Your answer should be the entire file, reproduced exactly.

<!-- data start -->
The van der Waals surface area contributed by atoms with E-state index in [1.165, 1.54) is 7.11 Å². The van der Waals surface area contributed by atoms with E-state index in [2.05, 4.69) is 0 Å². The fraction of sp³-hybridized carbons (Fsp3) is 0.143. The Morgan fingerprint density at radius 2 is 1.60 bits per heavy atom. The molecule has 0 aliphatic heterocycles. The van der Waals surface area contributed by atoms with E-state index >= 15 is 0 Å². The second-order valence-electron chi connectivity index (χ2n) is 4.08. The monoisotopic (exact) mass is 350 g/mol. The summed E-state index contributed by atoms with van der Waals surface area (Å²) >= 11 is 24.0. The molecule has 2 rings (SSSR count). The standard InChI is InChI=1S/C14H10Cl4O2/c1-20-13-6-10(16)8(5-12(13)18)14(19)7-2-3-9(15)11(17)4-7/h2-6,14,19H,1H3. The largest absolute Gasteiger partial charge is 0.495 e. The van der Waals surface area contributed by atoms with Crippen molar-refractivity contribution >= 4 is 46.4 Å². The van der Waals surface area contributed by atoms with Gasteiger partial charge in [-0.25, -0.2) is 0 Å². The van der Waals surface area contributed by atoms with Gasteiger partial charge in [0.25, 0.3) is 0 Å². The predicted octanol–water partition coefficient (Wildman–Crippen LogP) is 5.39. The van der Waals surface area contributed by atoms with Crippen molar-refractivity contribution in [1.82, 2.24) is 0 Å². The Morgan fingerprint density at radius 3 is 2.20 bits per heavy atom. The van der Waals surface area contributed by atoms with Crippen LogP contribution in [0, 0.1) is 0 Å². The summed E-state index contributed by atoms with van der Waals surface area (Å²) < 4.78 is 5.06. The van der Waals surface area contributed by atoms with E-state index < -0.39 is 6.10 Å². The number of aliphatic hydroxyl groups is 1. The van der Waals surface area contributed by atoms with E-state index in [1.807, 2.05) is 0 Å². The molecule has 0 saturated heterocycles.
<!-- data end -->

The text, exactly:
The van der Waals surface area contributed by atoms with E-state index in [1.165, 1.54) is 7.11 Å². The van der Waals surface area contributed by atoms with E-state index in [2.05, 4.69) is 0 Å². The fraction of sp³-hybridized carbons (Fsp3) is 0.143. The Morgan fingerprint density at radius 2 is 1.60 bits per heavy atom. The molecule has 0 aliphatic heterocycles. The van der Waals surface area contributed by atoms with E-state index >= 15 is 0 Å². The second-order valence-electron chi connectivity index (χ2n) is 4.08. The monoisotopic (exact) mass is 350 g/mol. The summed E-state index contributed by atoms with van der Waals surface area (Å²) >= 11 is 24.0. The molecule has 2 rings (SSSR count). The standard InChI is InChI=1S/C14H10Cl4O2/c1-20-13-6-10(16)8(5-12(13)18)14(19)7-2-3-9(15)11(17)4-7/h2-6,14,19H,1H3. The largest absolute Gasteiger partial charge is 0.495 e. The van der Waals surface area contributed by atoms with Crippen molar-refractivity contribution >= 4 is 46.4 Å². The van der Waals surface area contributed by atoms with Gasteiger partial charge in [-0.25, -0.2) is 0 Å². The van der Waals surface area contributed by atoms with Gasteiger partial charge in [0.25, 0.3) is 0 Å². The predicted octanol–water partition coefficient (Wildman–Crippen LogP) is 5.39. The van der Waals surface area contributed by atoms with Crippen molar-refractivity contribution in [1.82, 2.24) is 0 Å². The Morgan fingerprint density at radius 3 is 2.20 bits per heavy atom. The van der Waals surface area contributed by atoms with Crippen LogP contribution in [0, 0.1) is 0 Å². The summed E-state index contributed by atoms with van der Waals surface area (Å²) < 4.78 is 5.06. The van der Waals surface area contributed by atoms with E-state index < -0.39 is 6.10 Å². The number of aliphatic hydroxyl groups is 1. The van der Waals surface area contributed by atoms with E-state index in [1.807, 2.05) is 0 Å². The molecule has 0 saturated heterocycles.